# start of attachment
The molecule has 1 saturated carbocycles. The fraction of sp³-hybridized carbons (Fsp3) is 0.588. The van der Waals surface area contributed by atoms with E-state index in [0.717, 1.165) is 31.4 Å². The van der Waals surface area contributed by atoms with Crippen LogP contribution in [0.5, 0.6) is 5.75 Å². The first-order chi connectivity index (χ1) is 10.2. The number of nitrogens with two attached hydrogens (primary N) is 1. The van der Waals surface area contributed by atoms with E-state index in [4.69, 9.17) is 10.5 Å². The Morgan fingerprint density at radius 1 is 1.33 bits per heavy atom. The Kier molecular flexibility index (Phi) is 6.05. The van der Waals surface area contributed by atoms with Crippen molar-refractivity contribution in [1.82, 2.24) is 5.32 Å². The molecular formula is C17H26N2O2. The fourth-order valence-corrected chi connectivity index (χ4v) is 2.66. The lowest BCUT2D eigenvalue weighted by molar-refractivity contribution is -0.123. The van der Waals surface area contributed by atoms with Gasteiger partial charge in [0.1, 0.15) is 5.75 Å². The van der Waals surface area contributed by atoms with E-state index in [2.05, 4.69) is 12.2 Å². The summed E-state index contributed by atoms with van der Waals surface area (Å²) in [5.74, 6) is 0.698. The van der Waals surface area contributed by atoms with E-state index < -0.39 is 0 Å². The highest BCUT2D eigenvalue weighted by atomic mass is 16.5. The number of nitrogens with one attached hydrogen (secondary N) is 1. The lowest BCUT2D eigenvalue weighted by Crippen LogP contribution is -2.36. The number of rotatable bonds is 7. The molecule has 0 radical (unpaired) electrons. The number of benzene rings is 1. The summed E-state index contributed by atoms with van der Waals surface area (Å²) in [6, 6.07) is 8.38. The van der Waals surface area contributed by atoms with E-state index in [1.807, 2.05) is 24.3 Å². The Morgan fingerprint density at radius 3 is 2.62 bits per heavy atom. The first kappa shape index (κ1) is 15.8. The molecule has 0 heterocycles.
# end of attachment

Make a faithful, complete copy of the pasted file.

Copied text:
The molecule has 1 saturated carbocycles. The fraction of sp³-hybridized carbons (Fsp3) is 0.588. The van der Waals surface area contributed by atoms with E-state index in [0.717, 1.165) is 31.4 Å². The van der Waals surface area contributed by atoms with Crippen LogP contribution in [0.5, 0.6) is 5.75 Å². The first-order chi connectivity index (χ1) is 10.2. The number of nitrogens with two attached hydrogens (primary N) is 1. The van der Waals surface area contributed by atoms with E-state index in [4.69, 9.17) is 10.5 Å². The Morgan fingerprint density at radius 1 is 1.33 bits per heavy atom. The Kier molecular flexibility index (Phi) is 6.05. The van der Waals surface area contributed by atoms with Crippen molar-refractivity contribution in [1.82, 2.24) is 5.32 Å². The molecular formula is C17H26N2O2. The fourth-order valence-corrected chi connectivity index (χ4v) is 2.66. The lowest BCUT2D eigenvalue weighted by molar-refractivity contribution is -0.123. The van der Waals surface area contributed by atoms with Gasteiger partial charge in [0.1, 0.15) is 5.75 Å². The van der Waals surface area contributed by atoms with E-state index in [2.05, 4.69) is 12.2 Å². The summed E-state index contributed by atoms with van der Waals surface area (Å²) in [5.74, 6) is 0.698. The van der Waals surface area contributed by atoms with E-state index < -0.39 is 0 Å². The highest BCUT2D eigenvalue weighted by atomic mass is 16.5. The number of nitrogens with one attached hydrogen (secondary N) is 1. The lowest BCUT2D eigenvalue weighted by Crippen LogP contribution is -2.36. The number of rotatable bonds is 7. The molecule has 0 radical (unpaired) electrons. The number of benzene rings is 1. The summed E-state index contributed by atoms with van der Waals surface area (Å²) in [6, 6.07) is 8.38. The van der Waals surface area contributed by atoms with E-state index in [1.807, 2.05) is 24.3 Å². The Morgan fingerprint density at radius 3 is 2.62 bits per heavy atom. The first kappa shape index (κ1) is 15.8. The molecule has 0 heterocycles.